Along with CQC²T colleague Sven Rogge, Dzurak, Morello and Simmons are the architects of the three related yet unique approaches to quantum. Dzurak’s approach uses quantum dots, which are nano-scale semiconductor devices that straddle the behaviour of semi-conductors and discrete molecules.
In a 2015 paper in Nature, Dzurak’s team detailed the first quantum logic gate in silicon, showing quantum calculations could be performed between two qubits in silicon, leading Physics World to name it one of the top 10 advances of the year. His name is on more than 150 scientific papers and he’s a co-inventor on 11 patents.
Morello’s team was the first to demonstrate the read-out and the control of the quantum state of a single electron and a single nuclear spin in silicon. In a 2014 paper in Nature Nanotechnology, they set the record for how long a quantum superposition state can be held in the solid state, exceeding 30 seconds – 10-fold better than before. This helped him, with just 50 scientific papers under his belt, to win the Landauer-Bennett Award in 2017, “for remarkable achievements in the experimental development of spin qubits in silicon”.
Simmons’s group has developed the world’s smallest transistors and the narrowest conducting wires in silicon made with atomic precision. In a 2015 Science Advances paper, her group – working with Lloyd Hollenberg at the University of Melbourne – outlined a complete architecture for an error-corrected quantum computer, using atomic-scale qubits aligned to control lines inside a 3D design.
Simmons has published over 400 papers, has her name on seven patents, and a slew of prizes, including the Foresight Institute’s 2016 Feynman Prize for her experimental work in atomic electronics. In 2017, she was in Paris to collect the L’Oréal-UNESCO For Women in Science Award.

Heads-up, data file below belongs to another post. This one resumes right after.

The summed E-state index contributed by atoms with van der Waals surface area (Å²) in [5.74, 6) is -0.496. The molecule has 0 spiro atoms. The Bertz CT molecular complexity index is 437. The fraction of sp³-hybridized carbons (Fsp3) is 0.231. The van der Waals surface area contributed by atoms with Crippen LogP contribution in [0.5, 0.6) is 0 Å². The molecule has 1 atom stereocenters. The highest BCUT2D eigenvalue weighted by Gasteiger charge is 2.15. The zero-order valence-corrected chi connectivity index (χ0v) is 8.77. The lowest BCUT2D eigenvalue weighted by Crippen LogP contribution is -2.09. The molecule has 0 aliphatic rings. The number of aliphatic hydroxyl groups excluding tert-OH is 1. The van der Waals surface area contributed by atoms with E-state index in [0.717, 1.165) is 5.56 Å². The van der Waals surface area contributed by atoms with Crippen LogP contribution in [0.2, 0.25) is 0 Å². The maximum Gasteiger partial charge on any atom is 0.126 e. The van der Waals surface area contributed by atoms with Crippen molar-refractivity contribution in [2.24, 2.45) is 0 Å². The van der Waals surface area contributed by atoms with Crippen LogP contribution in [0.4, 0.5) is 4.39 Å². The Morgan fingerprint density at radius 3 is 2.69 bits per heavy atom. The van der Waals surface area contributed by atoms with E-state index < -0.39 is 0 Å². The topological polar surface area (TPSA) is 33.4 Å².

Rogge works closely with Simmons’s team to help understand fundamental issues related to the qubit environment. In a 2013 Nature paper, Rogge’s team detailed how to couple a silicon qubit to photons for quantum interconnects, and in a 2016 Nature Nanotechnology paper – in collaboration with the universities of Melbourne and Purdue – showed how to pinpoint a phosphorus atom in silicon with absolute atomic accuracy.
“In many ways, the quantum dots and the phosphorous atom approach, although different, are very complementary,” Morello says of UNSW’s chip designs. “Some could be made in a silicon foundry in one go, others require a serial manufacturing process. But some are almost identical.”
The road ahead
No-one yet knows what qubit design will eventually power a universal quantum computer. Or what technological approach will create the most efficient universal quantum computer that can be scaled up, at a reasonable cost, to solve the curly problems beyond the ken of supercomputers today.
All groups are racing to achieve ‘quantum supremacy’, in which a quantum computer performs a calculation faster than any known computer could. While an important milestone, this alone will not determine the winner. That will take a decade – or more – to settle.
This article was first published in INGENUITY, Winter 2017, a publication of the Faculty of Engineering at UNSW. Read the original story here.